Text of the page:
In Business, we talk a lot about competition. We create “compete” strategies and work to undermine other companies’ products and services. This is certainly understandable- Businesses exist to make money and in any finite game, there is a conserved quantity of spoils. More for me implies less for others. Sure, one can expand the pie but even then one can want “one’s unfair share” to use a phrase used half-jokingly (and half-seriously) by people in Business.
Yet is this really sensible, logical, or borne out by evidence? In his groundbreaking 1986 book No Contest, Alfie Kohn argues against the idea that competition is part of human nature and on balance positive. In the “I win you lose” scenario, Kohn argues, we all lose and mediocrity emerges. In Kohn’s view, cooperation, not competition, is the motive force behind progress.
In a world so defined by adherence to and belief in the mythology of the “Market, “ in which “Intellectual Property” is seen as sacrosanct, in which ownership of property is the end towards which people strive, such a thought seems heretical. Labelers will refer to it as “Communism” and dismiss it accordingly.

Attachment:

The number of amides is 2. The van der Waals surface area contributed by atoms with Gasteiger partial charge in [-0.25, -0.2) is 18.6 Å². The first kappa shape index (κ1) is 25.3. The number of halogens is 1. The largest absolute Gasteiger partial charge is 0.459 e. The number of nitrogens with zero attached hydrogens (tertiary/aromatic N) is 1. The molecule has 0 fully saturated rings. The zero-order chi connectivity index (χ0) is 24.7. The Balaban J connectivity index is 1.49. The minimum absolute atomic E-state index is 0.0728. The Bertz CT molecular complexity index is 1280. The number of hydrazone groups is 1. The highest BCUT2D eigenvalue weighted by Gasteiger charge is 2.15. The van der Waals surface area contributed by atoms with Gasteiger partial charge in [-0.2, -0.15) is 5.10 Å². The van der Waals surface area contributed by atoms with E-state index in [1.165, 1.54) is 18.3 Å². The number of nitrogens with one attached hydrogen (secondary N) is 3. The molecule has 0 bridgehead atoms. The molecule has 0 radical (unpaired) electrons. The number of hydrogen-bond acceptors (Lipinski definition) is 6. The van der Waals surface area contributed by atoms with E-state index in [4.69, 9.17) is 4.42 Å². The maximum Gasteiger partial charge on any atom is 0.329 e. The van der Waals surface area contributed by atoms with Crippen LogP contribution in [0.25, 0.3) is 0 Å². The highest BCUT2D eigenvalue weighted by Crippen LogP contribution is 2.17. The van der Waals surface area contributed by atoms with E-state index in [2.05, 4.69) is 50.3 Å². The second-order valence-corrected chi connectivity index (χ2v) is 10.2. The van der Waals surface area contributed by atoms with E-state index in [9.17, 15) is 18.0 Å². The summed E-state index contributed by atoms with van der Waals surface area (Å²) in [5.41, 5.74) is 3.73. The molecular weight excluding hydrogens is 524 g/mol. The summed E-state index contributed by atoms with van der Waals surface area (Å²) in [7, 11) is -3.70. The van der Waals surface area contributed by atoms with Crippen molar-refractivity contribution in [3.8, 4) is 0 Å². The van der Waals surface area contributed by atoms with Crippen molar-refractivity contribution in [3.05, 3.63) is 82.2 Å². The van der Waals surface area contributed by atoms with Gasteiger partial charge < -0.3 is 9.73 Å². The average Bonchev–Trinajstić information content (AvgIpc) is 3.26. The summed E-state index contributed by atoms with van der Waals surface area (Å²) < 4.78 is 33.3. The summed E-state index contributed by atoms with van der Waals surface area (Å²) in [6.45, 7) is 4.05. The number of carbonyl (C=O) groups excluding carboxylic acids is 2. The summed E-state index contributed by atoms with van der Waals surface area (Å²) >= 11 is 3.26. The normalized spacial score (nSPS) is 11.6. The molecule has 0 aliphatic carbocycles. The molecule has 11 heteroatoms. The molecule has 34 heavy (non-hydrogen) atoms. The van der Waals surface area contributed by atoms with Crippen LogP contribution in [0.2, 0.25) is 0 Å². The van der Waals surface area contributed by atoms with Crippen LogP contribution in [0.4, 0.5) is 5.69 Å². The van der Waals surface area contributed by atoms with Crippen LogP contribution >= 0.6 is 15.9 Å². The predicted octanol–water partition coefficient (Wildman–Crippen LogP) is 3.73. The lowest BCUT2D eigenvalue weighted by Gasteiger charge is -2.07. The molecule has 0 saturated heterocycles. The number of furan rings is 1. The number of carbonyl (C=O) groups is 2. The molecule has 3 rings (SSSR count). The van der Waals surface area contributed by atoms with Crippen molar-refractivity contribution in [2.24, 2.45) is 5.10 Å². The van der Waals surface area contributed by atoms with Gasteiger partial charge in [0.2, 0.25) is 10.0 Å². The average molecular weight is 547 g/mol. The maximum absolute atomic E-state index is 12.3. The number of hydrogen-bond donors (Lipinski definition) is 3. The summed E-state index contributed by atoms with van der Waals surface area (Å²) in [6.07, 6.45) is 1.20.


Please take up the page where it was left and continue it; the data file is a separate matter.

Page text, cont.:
Yet most of us follow these principles in the one area we testify as most important: family. Do we compete with our wives, husbands, and children? Or do we cooperate? Do we compare who has more money or power or do we share according to the needs of each? Does love move us or does constant discord?
That’s personal you say, not business. But then why do we during “team meetings” and “morale events” refer to our colleagues as family?
And think about something perhaps more important: The environment. As corporations start thinking about sustainability, environmental stewardship, and the future of the planet wouldn’t it be great if they cooperated instead of hoarding their ideas as “comparative advantage.” If for instance, a paper company invented a technology to cut down less trees, wouldn’t it behoove us all if they shared it with others? If car companies found innovative ways to burn less gasoline, wouldn’t it be amazing if they shared these innovations with others?
Next time you ponder ways to create large, great outcomes in your business think about cooperation not competition. You might find great success and, ultimately, be happier.